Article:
The NFL Draft has come and gone, with many fans both thrilled and displeased about the upcoming prospects their teams have gained.

Now that the event has taken place, basketball fans everywhere are anxiously awaiting their chance to see their perspective teams acquire new talent.

On June 28th, they will get their chance.

This year’s Men’s NCAA Basketball Tournament crowned a new champion as the University of Kentucky beat the University of Kansas 67-59, a game which was less intense than what the score reflected.

Before reaching the finals, many top ranked teams saw their strengths and weaknesses unfold during the tournament.

Both the South and West Regions (Atlanta, GA and Phoenix, AZ) saw their #2 teams fall to #15 teams. In the South Region, #2 Duke fell to #15 Lehigh 70-75 while in the West Region, #2 Missouri fell to #15 Norfolk 84-86.

With other notable losses such as #4 Michigan falling short to #13 Ohio 60-65 and #5 Temple losing to #12 University of South Florida, 44-58, talk continued to circle the Duke Blue Devils.

As an avid Duke fan, I found myself awestruck as I watched the game against Lehigh and was utterly devastated as I began to realize that the Blue Devils would lose the match-up.

There were several instances where the defense lacked causing Lehigh to have wide-open fast breaks, which inevitably gave them the 5-point win.

But enough of that, every team has its lapses and this year just wasn’t Duke’s year.

I’m more concerned with the fact that a mere 8 days after their loss, Freshman Guard, Austin Rivers, son of Boston Celtics Head Coach, Glenn “Doc” Rivers, signed with an agent with high hopes of entering the 2012 NBA Draft.

Now don’t get me wrong Rivers is a good player, given a score of 94 out of 100 pertaining to his abilities, I’m more concerned with the fact that he is giving up so quickly and deciding to enter the Draft after just one year of college basketball.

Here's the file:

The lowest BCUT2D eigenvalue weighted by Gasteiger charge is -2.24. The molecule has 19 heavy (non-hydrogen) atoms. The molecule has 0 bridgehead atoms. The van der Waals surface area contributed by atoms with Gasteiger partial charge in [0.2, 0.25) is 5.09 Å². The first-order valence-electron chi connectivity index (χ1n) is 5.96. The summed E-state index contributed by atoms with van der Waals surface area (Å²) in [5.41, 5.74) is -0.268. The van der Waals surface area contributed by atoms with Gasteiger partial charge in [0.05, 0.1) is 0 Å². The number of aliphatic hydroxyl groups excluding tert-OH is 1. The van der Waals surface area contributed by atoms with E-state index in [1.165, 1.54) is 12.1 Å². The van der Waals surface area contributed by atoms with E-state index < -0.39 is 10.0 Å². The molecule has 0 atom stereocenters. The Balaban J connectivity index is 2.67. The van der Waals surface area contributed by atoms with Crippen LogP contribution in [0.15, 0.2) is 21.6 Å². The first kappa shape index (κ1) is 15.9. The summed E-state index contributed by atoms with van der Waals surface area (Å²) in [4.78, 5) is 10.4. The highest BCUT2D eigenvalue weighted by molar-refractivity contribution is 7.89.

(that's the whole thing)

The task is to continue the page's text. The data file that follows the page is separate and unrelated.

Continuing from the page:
Rivers declared his proposal March 23, right in the middle of the NCAA tournament and although his decision was quick, he will not be the only freshman to end his collegiate career with hopes of going pro.

While other prospects have weighed their decision more heavily, considering most of them continued playing in the tournament far longer than Rivers, there will still be several young men to leave the college scene early.

My concern has and always will be, until there is a change in the current rule, how is an athlete with only one year of intense collegiate experience prepared for what awaits them at the professional level?

Not only are the athletes risking their education but they’re also risking their health.

For the most part, these young men have not developed fully and another year or two playing in college can teach them pivotal aspects of their game. But, as of the 2006 NBA Draft, “all players must be at least 19 years of age during the calendar year of the draft” and “a player who completed basketball eligibility at an American high school must also be at least one year removed from the graduation of his high school class.” Therefore, after one year of college, NCAA athletes are eligible for the draft.

With all the raw talent these men possess, leaving college after one year, without a college education, to pursue their dreams of being the next generation’s role model is something that I can’t shake.

I feel that the NBA should require all NBA prospects to complete at least two years of college thus graduating with their associates degree so that if their plans backfire, they have something to fall back on.

Rivers and other prospects definitely have what it takes to excel at the next level, but at what cost?